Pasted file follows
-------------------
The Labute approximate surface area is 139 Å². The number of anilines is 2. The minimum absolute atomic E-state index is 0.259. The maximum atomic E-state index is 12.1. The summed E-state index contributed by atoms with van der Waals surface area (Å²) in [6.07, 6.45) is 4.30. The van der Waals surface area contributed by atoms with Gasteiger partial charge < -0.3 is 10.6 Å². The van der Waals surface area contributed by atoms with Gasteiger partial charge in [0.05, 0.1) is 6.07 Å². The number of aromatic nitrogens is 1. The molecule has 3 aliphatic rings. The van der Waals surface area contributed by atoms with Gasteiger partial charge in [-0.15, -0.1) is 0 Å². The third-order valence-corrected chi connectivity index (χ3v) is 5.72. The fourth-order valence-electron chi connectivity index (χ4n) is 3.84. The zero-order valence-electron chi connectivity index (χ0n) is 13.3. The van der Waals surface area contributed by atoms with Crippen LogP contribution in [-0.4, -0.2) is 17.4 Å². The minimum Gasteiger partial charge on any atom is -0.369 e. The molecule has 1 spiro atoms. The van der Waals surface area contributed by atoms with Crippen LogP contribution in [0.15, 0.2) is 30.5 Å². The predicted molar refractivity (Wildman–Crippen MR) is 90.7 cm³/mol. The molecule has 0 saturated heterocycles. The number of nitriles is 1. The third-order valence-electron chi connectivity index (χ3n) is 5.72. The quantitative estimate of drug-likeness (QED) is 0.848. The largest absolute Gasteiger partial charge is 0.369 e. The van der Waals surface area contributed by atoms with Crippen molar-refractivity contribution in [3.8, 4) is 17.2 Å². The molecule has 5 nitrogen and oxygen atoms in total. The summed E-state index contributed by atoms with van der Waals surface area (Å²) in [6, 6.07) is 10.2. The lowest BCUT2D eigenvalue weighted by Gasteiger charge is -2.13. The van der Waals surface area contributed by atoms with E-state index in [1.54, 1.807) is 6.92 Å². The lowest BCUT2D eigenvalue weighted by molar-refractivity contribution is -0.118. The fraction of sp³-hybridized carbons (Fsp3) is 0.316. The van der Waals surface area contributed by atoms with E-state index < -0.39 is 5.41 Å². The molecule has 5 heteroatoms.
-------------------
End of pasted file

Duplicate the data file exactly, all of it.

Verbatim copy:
The Labute approximate surface area is 139 Å². The number of anilines is 2. The minimum absolute atomic E-state index is 0.259. The maximum atomic E-state index is 12.1. The summed E-state index contributed by atoms with van der Waals surface area (Å²) in [6.07, 6.45) is 4.30. The van der Waals surface area contributed by atoms with Gasteiger partial charge < -0.3 is 10.6 Å². The van der Waals surface area contributed by atoms with Gasteiger partial charge in [0.05, 0.1) is 6.07 Å². The number of aromatic nitrogens is 1. The molecule has 3 aliphatic rings. The van der Waals surface area contributed by atoms with Gasteiger partial charge in [-0.15, -0.1) is 0 Å². The third-order valence-corrected chi connectivity index (χ3v) is 5.72. The fourth-order valence-electron chi connectivity index (χ4n) is 3.84. The zero-order valence-electron chi connectivity index (χ0n) is 13.3. The van der Waals surface area contributed by atoms with Crippen LogP contribution in [-0.4, -0.2) is 17.4 Å². The minimum Gasteiger partial charge on any atom is -0.369 e. The molecule has 1 spiro atoms. The van der Waals surface area contributed by atoms with Crippen LogP contribution in [0.15, 0.2) is 30.5 Å². The predicted molar refractivity (Wildman–Crippen MR) is 90.7 cm³/mol. The molecule has 0 saturated heterocycles. The number of nitriles is 1. The third-order valence-electron chi connectivity index (χ3n) is 5.72. The quantitative estimate of drug-likeness (QED) is 0.848. The largest absolute Gasteiger partial charge is 0.369 e. The van der Waals surface area contributed by atoms with Crippen molar-refractivity contribution in [3.8, 4) is 17.2 Å². The molecule has 5 nitrogen and oxygen atoms in total. The summed E-state index contributed by atoms with van der Waals surface area (Å²) in [6, 6.07) is 10.2. The lowest BCUT2D eigenvalue weighted by Gasteiger charge is -2.13. The van der Waals surface area contributed by atoms with E-state index in [1.54, 1.807) is 6.92 Å². The lowest BCUT2D eigenvalue weighted by molar-refractivity contribution is -0.118. The fraction of sp³-hybridized carbons (Fsp3) is 0.316. The van der Waals surface area contributed by atoms with E-state index < -0.39 is 5.41 Å². The molecule has 5 heteroatoms.